February 28, 2023
Stanford-led study reveals a fifth of California’s Sierra Nevada conifer forests are stranded in habitats that have grown too warm for them
The researchers created maps showing where warmer weather has left trees in conditions that don’t suit them, making them more prone to being replaced by other species. The findings could help inform long-term wildfire and ecosystem management in these “zombie forests.” Watch the video here.
Like an old man suddenly aware the world has moved on without him, the conifer tree native to lower elevations of California’s Sierra Nevada mountain range finds itself in an unrecognizable climate. A new Stanford-led study reveals that about a fifth of all Sierra Nevada conifer forests – emblems of Western wilderness – are a “mismatch” for their regions’ warming weather. The paper, published Feb. 28 in PNAS Nexus, highlights how such “zombie forests” are temporarily cheating death, likely to be replaced with tree species better adapted to the climate after one of California’s increasingly frequent catastrophic wildfires.
New growth emerges in a badly burned section of the Tahoe National Forest. (Image credit: Getty Images)
“Forest and fire managers need to know where their limited resources can have the most impact,” said study lead author Avery Hill, a graduate student in biology at Stanford’s School of Humanities & Sciences at the time of the research. “This study provides a strong foundation for understanding where forest transitions are likely to occur, and how that will affect future ecosystem processes like wildfire regimes.” Hill led a related study this past November showing how wildfires have accelerated the shifting of Western trees’ ranges.
Understanding and managing zombie forests
Sierra Nevada conifers, such as ponderosa pine, sugar pine, and Douglas fir are among Earth’s tallest and most massive living things. They have stood watch as temperatures around them warmed by an average of a little over 1 degree Celsius or 2 degrees Fahrenheit since the 1930s. Meanwhile, recent years have seen a giant wave of new human residents drawn to the lower elevations of the Sierra Nevada by spectacular scenery, relaxed lifestyles, and relative affordability. The combination of hotter weather, more construction, and a history of fire suppression have fueled increasingly destructive wildfires, making the names of communities like Paradise and Caldor synonymous with Mother Nature’s fury.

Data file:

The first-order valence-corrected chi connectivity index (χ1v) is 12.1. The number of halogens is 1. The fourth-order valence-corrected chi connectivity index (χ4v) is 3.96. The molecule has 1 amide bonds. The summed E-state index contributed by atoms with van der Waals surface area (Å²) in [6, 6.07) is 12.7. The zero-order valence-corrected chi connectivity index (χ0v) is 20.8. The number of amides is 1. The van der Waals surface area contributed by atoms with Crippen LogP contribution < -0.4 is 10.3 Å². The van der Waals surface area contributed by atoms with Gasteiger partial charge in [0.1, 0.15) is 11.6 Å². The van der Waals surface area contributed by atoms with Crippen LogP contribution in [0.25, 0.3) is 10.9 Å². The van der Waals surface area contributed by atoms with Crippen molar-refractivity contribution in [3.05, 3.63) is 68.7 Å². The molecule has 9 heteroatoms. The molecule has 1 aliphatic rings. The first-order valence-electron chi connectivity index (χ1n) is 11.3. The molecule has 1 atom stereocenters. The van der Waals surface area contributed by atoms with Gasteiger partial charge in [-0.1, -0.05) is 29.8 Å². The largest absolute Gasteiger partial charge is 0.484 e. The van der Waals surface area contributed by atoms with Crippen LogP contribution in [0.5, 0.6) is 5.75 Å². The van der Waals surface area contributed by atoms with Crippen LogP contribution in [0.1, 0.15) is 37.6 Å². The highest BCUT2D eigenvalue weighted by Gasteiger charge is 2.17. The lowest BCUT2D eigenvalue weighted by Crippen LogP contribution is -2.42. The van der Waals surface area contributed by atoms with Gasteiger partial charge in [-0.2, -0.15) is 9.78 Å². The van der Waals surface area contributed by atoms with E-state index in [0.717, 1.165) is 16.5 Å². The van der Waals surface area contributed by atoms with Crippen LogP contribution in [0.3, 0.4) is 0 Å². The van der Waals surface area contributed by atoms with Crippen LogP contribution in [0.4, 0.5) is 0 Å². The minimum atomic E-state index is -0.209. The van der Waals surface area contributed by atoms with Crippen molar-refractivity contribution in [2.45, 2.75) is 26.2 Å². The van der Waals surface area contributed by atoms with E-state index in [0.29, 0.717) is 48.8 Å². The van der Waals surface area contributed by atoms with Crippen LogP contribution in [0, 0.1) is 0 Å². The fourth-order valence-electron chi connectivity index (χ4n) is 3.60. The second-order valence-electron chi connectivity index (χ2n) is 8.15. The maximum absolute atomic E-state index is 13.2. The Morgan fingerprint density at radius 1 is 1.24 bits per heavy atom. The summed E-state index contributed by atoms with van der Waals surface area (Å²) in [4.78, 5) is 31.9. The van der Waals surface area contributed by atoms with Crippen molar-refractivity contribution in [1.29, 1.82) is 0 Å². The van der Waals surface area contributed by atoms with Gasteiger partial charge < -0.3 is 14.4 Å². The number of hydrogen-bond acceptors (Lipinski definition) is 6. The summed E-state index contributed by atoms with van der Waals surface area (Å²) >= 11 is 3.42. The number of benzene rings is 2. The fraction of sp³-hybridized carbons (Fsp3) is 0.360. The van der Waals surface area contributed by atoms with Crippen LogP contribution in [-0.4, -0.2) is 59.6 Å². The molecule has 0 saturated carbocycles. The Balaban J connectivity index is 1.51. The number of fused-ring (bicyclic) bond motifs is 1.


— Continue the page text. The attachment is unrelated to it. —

Hill and his co-authors started by combing through vegetation data going back 90 years, when the vast majority of human-caused warming had yet to occur. Fed this information, a computer model designed by the researchers showed that the mean elevation of conifers has shifted 34 meters or almost 112 feet upslope since the 1930s, while the temperatures most suitable for conifers have outclimbed the trees, shifting 182 meters or nearly 600 feet upslope on average. In other words, the speed of change has outpaced the ability of many conifers to adapt or shift their range, making them highly vulnerable to replacement, especially after stand-clearing wildfires.
The study estimates that about 20% of all Sierra Nevada conifers are mismatched with the climate around them. Most of those mismatched trees are found below an elevation of 2,356 meters or 7,730 feet. The prognosis: even if global heat-trapping pollution decreases to the low end of scientific projections, the number of Sierra Nevada conifers no longer suited to the climate will double within the next 77 years.
“Given the large number of people who live in these ecosystems and the wide range of ecosystem services they confer, we should be looking seriously at options for protecting and enhancing the features that are most important,” said study co-author Chris Field, the Perry L. McCarty Director of the Stanford Woods Institute for the Environment within the Stanford Doerr School of Sustainability.
The study’s first-of-its-kind maps paint a picture of rapidly changing landscapes that will require more adaptive wildfire management that eschews suppression and resistance to change for the opportunity to direct forest transitions for the benefit of ecosystems and nearby communities. Similarly, conservation and post-fire reforestation efforts will need to consider how to ensure forests are in equilibrium with future conditions, according to the researchers. Should a burned forest be replanted with species new to the area? Should habitats that are predicted to go out of equilibrium with an area’s climate be burned proactively to reduce the risk of catastrophic blazes and corresponding vegetation conversion?
“Our maps force some critical – and difficult – conversations about how to manage impending ecological transitions,” said Hill. “These conversations can lead to better outcomes for ecosystems and people.”
Field is also the Melvin and Joan Lane Professor for Interdisciplinary Environmental Studies, a professor of Earth system science and biology, and a senior fellow at the Precourt Institute for Energy. Hill is a postdoctoral researcher at the California Academy of Sciences. Study co-authors also include Connor Nolan, a postdoctoral scholar in biology at the Stanford Woods Institute for the Environment; Kyle Hemes, a research affiliate at the Stanford Woods Institute for the Environment; and Trevor Cambron, an undergraduate student in the Earth Systems Program at the Stanford Doerr School of Sustainability.
The research was funded by the Gordon and Betty Moore Foundation.
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